Arnold Graffi

from Wikipedia, the free encyclopedia
Bust of graffiti on the Biomedical Campus Berlin-Buch

Arnold Martin Graffi (born June 19, 1910 in Bistritz , Transylvania , Austria-Hungary ; † January 30, 2006 in Berlin ) was a Romanian-German oncologist and pioneer of experimental cancer research in Germany in the 20th century . He worked in leading positions in various non-university research institutions of the Kaiser Wilhelm Society and later the research community of the Academy of Sciences of the GDR . He received several important awards for his life's work. In addition to working in the medical field, Graffi had a musical talent and painted landscape watercolors.


Training and first medical work

Arnold Graffi was born in 1910 in Bistritz in Transylvania . He came to Germany with his parents after the First World War. Here he studied 1930-1935 medicine at the University of Marburg , the University of Leipzig and the Eberhard Karls University of Tuebingen . In 1940 he was with the work of the maceration of the living child at the Berlin Charité doctorate . There he worked with the surgeon Ferdinand Sauerbruch from 1937 to 1939 .

Specialization in cancer research

Until 1940 Graffi did research in cancer research at the Paul Ehrlich Institute in Frankfurt am Main . After further research stays in Prague and Budapest , he came to Berlin in 1943. Graffi worked there in a research laboratory at Schering AG . He also worked at the Kaiser Wilhelm Institute for Cell Physiology with Nobel Prize winner Otto Warburg . In 1948 he completed his habilitation at the Friedrich-Wilhelms-Universität zu Berlin and received a call to the Academy Institute for Medicine and Biology in Berlin-Buch . He was initially a department head and researched the processes of cancer development through chemical substances and viruses . Arnold Graffi was a full member of the Academy of Sciences of the GDR (AdW) from 1961 and was accepted into the German Academy of Sciences Leopoldina three years later . With the division of the Institute for Medicine and Biology into several successor institutions, he acted from 1955 to 1961 as director of the newly founded Institute for Experimental Cancer Research and then as divisional director at its successor institution, the Institute for Cancer Research created in 1964 through the merger with the Robert Rössle Clinic . After the Central Institute for Cancer Research (ZIK) was established at the beginning of 1972 , he took over the position of the deputy director responsible for the experimental area at the ZIK.

Development of new theoretical principles of cancer and gene therapy

In the 1960s, Graffi developed a DNA-based therapy concept for cancer, viral diseases and hereditary diseases, and made fundamental contributions to modern molecular biology and biotechnology . With his ideas for so-called nucleic acid anti-matrices, he provided the approaches to gene therapy pursued today . After taking over the provisional management of the institute together with Theodor Matthes after the death of ZIK director Hans Gummel in 1973 , he retired in 1975 . However, as an emeritus he was still involved in cancer research, especially on chemotherapy . At the beginning of the 1980s, with the support of his former student Günter Pasternak at the Central Institute for Molecular Biology in Berlin-Buch, he temporarily returned to active research.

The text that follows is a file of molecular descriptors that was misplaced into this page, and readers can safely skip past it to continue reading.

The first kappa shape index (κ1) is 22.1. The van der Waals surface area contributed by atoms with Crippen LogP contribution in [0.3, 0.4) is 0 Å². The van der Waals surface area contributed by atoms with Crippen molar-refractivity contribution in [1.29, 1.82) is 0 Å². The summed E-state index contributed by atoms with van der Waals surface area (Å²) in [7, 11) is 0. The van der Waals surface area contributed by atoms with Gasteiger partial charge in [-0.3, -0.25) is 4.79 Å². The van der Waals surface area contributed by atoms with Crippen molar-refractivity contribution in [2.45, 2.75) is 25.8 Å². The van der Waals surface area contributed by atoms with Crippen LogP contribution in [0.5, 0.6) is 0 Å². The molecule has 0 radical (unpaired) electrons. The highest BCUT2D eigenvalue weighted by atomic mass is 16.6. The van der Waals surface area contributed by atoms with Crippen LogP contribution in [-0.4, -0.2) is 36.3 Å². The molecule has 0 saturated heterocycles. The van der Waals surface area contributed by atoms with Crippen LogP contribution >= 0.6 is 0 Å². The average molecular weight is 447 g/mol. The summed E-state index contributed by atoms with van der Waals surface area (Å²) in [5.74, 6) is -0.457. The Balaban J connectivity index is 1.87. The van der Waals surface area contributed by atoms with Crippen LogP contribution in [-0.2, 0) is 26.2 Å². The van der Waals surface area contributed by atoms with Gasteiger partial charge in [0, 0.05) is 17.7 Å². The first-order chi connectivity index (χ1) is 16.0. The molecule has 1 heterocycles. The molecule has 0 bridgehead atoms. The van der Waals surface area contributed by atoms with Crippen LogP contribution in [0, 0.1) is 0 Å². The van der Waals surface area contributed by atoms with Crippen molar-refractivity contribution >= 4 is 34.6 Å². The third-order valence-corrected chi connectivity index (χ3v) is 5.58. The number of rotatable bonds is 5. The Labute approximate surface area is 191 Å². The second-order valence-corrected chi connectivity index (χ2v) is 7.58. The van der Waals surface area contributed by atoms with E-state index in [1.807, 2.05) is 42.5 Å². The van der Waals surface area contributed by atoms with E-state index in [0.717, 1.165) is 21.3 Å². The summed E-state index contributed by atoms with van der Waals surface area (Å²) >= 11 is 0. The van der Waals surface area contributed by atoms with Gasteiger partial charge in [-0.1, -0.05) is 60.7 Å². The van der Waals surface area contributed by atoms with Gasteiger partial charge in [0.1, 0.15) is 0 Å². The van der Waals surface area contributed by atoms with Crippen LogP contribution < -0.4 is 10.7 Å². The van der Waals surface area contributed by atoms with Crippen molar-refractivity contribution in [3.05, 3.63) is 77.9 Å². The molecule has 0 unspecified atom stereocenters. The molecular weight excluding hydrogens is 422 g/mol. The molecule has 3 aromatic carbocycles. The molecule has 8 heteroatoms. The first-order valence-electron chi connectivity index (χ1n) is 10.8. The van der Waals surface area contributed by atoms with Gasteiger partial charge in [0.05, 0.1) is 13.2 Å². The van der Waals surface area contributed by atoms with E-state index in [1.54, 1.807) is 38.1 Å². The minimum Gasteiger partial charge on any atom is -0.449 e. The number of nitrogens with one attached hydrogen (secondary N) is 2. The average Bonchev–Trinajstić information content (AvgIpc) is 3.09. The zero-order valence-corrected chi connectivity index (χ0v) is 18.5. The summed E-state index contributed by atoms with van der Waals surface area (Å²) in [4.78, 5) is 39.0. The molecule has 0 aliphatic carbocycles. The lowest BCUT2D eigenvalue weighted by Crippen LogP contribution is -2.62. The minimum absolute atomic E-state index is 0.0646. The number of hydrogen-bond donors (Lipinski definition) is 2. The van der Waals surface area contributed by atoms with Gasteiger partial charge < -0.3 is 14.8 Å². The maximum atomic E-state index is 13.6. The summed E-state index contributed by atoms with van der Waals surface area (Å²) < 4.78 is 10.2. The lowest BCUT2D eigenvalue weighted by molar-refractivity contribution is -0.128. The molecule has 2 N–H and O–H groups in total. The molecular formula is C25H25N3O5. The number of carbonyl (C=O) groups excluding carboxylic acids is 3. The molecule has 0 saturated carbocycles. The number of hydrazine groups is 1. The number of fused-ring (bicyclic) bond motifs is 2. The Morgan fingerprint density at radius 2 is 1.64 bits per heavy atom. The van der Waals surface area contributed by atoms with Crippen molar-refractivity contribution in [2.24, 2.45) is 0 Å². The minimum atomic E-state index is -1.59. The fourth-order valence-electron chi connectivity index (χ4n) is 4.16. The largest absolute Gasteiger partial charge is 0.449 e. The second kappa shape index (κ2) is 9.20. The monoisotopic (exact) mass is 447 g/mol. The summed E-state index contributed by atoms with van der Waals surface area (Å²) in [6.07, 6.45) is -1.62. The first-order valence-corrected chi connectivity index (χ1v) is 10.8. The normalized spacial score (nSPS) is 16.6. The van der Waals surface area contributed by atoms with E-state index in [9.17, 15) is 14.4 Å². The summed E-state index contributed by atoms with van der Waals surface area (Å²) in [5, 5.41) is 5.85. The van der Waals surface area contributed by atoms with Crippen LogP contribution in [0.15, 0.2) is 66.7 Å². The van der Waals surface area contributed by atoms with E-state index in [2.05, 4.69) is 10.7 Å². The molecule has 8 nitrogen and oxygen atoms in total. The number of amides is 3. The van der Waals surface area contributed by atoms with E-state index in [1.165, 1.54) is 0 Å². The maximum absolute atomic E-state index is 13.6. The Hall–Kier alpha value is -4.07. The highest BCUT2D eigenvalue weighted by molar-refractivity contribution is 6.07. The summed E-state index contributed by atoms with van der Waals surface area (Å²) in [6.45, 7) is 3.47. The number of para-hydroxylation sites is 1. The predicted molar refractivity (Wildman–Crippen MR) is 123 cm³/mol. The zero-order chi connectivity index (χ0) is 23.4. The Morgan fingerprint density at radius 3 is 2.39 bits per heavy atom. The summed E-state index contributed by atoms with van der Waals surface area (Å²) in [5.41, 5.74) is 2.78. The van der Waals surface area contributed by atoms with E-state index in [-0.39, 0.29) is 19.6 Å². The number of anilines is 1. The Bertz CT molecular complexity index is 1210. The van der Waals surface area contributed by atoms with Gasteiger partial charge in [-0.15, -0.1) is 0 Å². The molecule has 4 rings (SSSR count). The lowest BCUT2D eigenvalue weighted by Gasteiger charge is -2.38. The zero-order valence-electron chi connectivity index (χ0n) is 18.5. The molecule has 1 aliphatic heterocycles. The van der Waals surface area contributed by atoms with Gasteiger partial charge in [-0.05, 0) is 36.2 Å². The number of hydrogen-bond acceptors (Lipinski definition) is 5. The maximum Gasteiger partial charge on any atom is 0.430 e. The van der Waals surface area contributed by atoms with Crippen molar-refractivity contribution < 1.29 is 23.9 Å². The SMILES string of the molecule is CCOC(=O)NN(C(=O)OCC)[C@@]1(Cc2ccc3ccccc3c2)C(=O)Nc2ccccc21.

Shortly before his 80th birthday, Graffi finally withdrew from scientific work. He was married and lived in Wandlitz in the artists' colony Rahmer See . In his spare time he played the piano and composed some pieces himself. He also painted watercolors , especially of landscapes in the Berlin area. In January 2006 he died in Berlin at the age of 95.


Graffi has received multiple awards for his pioneering work in experimental cancer research. These include membership in the Leopoldina and the award of the Cothenius Medal in 1977. In addition, he was awarded the GDR National Prize in 1955 and 1980 , in 1973 he received the Patriotic Order of Merit , in 1979 the Paul Ehrlich and Ludwig Darmstaedter Prize and the Helmholtz Medal of the AdW in 1984 . The University of Leipzig awarded him an honorary doctorate in 1990 . Five years later he received the Great Cross of Merit of the Federal Republic of Germany. A bronze bust was erected here on the Berlin-Buch campus while he was still alive, and a building in the biotechnology park was given his name.

Works (selection)

  • Problems of Experimental Cancer Research. Leipzig 1959
  • Experiments and reflections on the nature and cause of cancer. Berlin 1964
  • Basics of neutron therapy. Berlin 1975
  • Selected contributions to the diagnosis of malignant tumors. Berlin 1976
  • DNA Repair and Cancer Research. Berlin 1979


Web links

Commons : Arnold Graffi  - collection of images, videos and audio files

Individual evidence

  1. a b c Horst Möbius: Personalities: He lived right next door. In Wandlitz, at the Rahmer See - he was one of us. In: Heidekraut Journal from April 2006, p. 8